Like what you said, one thing that was missing that would be great is the inline and defer css, which would be a killer to this plugin. I myself, although inexperienced have tried with the inline and defer using autoptimize, with very little success, mainly because my homepage and post page are all different (which after I found it out, have to revert everything back to render blocking css).

          If you were me (referring to the plugin dev), I’d take feature request here as a plus sign. Alot of business fail down the road because they ignore things like these and chose to think with their own and do their own things. Now, you even have free feedback, which some business don’t even have the privilege. Saying “So, if you have a problem, you are alone” is not a very wise choice of words.

          • I am a WP user who has learned via the path of “trial-and-error.” I have spent literally hundreds of hours trying to decipher through the facts and the BS for my site. It’s been a nightmare, to say the very least. I was using TC3 for a long time, but grew tired of the constant advertising and prompts. I am not a developer by any means; a person who is depending upon extra $$$ to supplement my significantly lower monthly disability income.
            I bought this WP-Rocket plugin a couple of weeks ago, and so far I am not impressed in a positive way AND the video tutorials are still in French! While some are in English, having a French background myself, their accents are still too strong to clearly understand and assimilate for those of us who are not well-versed or fluent in the French language. I am not happy at all. With this said, part of the issue is that while I’ve learned an incredible amount of WP stuff and have devoted most of my time to making this site a success, between the available SEO and caching plugins and their not-so-objective reviews, it makes it almost impossible to make a well-informed buying decision.
            One could say that I should have a WP expert evaluate the site. On the surface, that is most logical and I truly wish I knew an independent, non-affiliate marketing WP guru who could go through my site page by page, tell me what’s wrong and fix it.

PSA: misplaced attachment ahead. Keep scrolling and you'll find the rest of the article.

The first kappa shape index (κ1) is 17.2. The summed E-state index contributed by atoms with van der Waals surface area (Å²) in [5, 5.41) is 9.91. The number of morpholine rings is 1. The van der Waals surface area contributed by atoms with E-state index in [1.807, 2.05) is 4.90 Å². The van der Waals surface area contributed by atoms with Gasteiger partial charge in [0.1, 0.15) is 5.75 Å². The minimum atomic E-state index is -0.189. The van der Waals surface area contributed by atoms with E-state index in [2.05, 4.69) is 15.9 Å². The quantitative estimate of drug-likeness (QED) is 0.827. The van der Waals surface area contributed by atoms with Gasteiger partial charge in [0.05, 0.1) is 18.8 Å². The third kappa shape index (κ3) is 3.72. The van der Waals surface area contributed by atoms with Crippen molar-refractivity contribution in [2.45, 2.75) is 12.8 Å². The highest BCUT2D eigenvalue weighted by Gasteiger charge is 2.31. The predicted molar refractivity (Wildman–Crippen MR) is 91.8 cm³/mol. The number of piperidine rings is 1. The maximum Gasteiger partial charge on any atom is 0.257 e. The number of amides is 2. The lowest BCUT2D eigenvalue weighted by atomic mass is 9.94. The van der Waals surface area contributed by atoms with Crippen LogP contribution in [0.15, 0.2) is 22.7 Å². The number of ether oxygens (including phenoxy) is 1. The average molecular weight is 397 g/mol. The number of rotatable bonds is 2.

I am not sure if I should enable the js/css/html minification/concentenation features on this plugin because I don’t want to screw anything up.
            I will say that my webhost runs Super Cacher, so I do not know if that is conflicting with this plugin – although it’s not supposed to. In fact, the web host recommends WP Rocket and indicates the two are fully compatible. Looked at my loading speed today and it’s worse. It’s sooooooooooooooooooo discouraging to just get simple, plain answers in English. I’ve grown tired and very frustrated with all the BS/hype out there. I just want to know the facts.
            Like I said, I’ve learned so much but I am quite aware of my limitations. Based on the tutorials I have at this point from WP Rocket, I am not confident of the changes I should implement. I’ve worked so long and hard on this site – have poured my heart and soul into it. Just wish I could get more honest, drop-the-BS solutions without having to wade through days and weeks of differing information. It’s worse than litigating a lawsuit…

  9. Hi Clairese,
    I’m very sorry that you had a bad experience using WP Rocket.
    However, we have a support to help all our customers configuring WP Rocket and resolving issues they could have with.
    I would be very glad to personally help you, simply open a ticket here : http://wp-rocket.me/support/

    That’s a best and easiest way to solve your issue, compare to a comment on a blog post published 9 months ago :)